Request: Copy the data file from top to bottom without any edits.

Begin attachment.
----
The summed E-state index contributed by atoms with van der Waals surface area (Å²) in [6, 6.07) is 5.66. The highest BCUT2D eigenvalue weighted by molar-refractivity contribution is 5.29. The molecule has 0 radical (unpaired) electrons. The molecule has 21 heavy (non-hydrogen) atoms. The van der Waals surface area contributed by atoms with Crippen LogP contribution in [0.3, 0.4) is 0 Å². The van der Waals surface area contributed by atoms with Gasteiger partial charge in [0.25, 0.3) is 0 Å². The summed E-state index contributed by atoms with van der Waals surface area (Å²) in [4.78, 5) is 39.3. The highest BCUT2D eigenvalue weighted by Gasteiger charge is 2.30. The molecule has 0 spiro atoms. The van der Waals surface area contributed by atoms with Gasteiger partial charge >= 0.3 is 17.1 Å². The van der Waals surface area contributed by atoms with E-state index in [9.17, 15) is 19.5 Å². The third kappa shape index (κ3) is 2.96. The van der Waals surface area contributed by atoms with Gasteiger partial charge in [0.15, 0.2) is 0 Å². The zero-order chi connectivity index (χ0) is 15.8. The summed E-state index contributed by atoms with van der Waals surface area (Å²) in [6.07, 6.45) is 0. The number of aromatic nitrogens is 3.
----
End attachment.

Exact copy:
The summed E-state index contributed by atoms with van der Waals surface area (Å²) in [6, 6.07) is 5.66. The highest BCUT2D eigenvalue weighted by molar-refractivity contribution is 5.29. The molecule has 0 radical (unpaired) electrons. The molecule has 21 heavy (non-hydrogen) atoms. The van der Waals surface area contributed by atoms with Crippen LogP contribution in [0.3, 0.4) is 0 Å². The van der Waals surface area contributed by atoms with Gasteiger partial charge in [0.25, 0.3) is 0 Å². The summed E-state index contributed by atoms with van der Waals surface area (Å²) in [4.78, 5) is 39.3. The highest BCUT2D eigenvalue weighted by Gasteiger charge is 2.30. The molecule has 0 spiro atoms. The van der Waals surface area contributed by atoms with Gasteiger partial charge >= 0.3 is 17.1 Å². The van der Waals surface area contributed by atoms with E-state index in [9.17, 15) is 19.5 Å². The third kappa shape index (κ3) is 2.96. The van der Waals surface area contributed by atoms with Gasteiger partial charge in [0.15, 0.2) is 0 Å². The zero-order chi connectivity index (χ0) is 15.8. The summed E-state index contributed by atoms with van der Waals surface area (Å²) in [6.07, 6.45) is 0. The number of aromatic nitrogens is 3.